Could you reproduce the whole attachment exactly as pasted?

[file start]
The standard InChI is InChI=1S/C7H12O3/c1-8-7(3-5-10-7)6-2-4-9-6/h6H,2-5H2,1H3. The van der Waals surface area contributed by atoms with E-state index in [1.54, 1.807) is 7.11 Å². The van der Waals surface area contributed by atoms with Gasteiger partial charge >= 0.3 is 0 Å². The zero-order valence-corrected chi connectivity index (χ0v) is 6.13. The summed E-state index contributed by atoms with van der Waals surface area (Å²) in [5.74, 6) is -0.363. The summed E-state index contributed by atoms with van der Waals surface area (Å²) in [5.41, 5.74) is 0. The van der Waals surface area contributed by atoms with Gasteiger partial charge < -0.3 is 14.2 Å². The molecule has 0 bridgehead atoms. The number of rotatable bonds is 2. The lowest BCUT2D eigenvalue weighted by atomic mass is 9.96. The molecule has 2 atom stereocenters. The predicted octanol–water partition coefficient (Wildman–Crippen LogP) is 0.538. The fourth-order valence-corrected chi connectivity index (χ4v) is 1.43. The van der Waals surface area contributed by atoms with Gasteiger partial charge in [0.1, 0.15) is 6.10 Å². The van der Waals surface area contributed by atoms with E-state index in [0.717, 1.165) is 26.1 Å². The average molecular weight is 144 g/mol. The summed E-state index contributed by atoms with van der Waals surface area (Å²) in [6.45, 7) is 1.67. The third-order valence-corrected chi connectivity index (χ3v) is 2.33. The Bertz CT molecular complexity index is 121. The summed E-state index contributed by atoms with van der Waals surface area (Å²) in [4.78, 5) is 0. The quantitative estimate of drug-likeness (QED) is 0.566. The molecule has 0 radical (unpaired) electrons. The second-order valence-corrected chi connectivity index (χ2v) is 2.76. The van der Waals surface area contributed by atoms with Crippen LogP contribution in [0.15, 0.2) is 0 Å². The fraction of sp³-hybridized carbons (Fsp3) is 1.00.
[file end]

The standard InChI is InChI=1S/C7H12O3/c1-8-7(3-5-10-7)6-2-4-9-6/h6H,2-5H2,1H3. The van der Waals surface area contributed by atoms with E-state index in [1.54, 1.807) is 7.11 Å². The van der Waals surface area contributed by atoms with Gasteiger partial charge >= 0.3 is 0 Å². The zero-order valence-corrected chi connectivity index (χ0v) is 6.13. The summed E-state index contributed by atoms with van der Waals surface area (Å²) in [5.74, 6) is -0.363. The summed E-state index contributed by atoms with van der Waals surface area (Å²) in [5.41, 5.74) is 0. The van der Waals surface area contributed by atoms with Gasteiger partial charge < -0.3 is 14.2 Å². The molecule has 0 bridgehead atoms. The number of rotatable bonds is 2. The lowest BCUT2D eigenvalue weighted by atomic mass is 9.96. The molecule has 2 atom stereocenters. The predicted octanol–water partition coefficient (Wildman–Crippen LogP) is 0.538. The fourth-order valence-corrected chi connectivity index (χ4v) is 1.43. The van der Waals surface area contributed by atoms with Gasteiger partial charge in [0.1, 0.15) is 6.10 Å². The van der Waals surface area contributed by atoms with E-state index in [0.717, 1.165) is 26.1 Å². The average molecular weight is 144 g/mol. The summed E-state index contributed by atoms with van der Waals surface area (Å²) in [6.45, 7) is 1.67. The third-order valence-corrected chi connectivity index (χ3v) is 2.33. The Bertz CT molecular complexity index is 121. The summed E-state index contributed by atoms with van der Waals surface area (Å²) in [4.78, 5) is 0. The quantitative estimate of drug-likeness (QED) is 0.566. The molecule has 0 radical (unpaired) electrons. The second-order valence-corrected chi connectivity index (χ2v) is 2.76. The van der Waals surface area contributed by atoms with Crippen LogP contribution in [0.15, 0.2) is 0 Å². The fraction of sp³-hybridized carbons (Fsp3) is 1.00.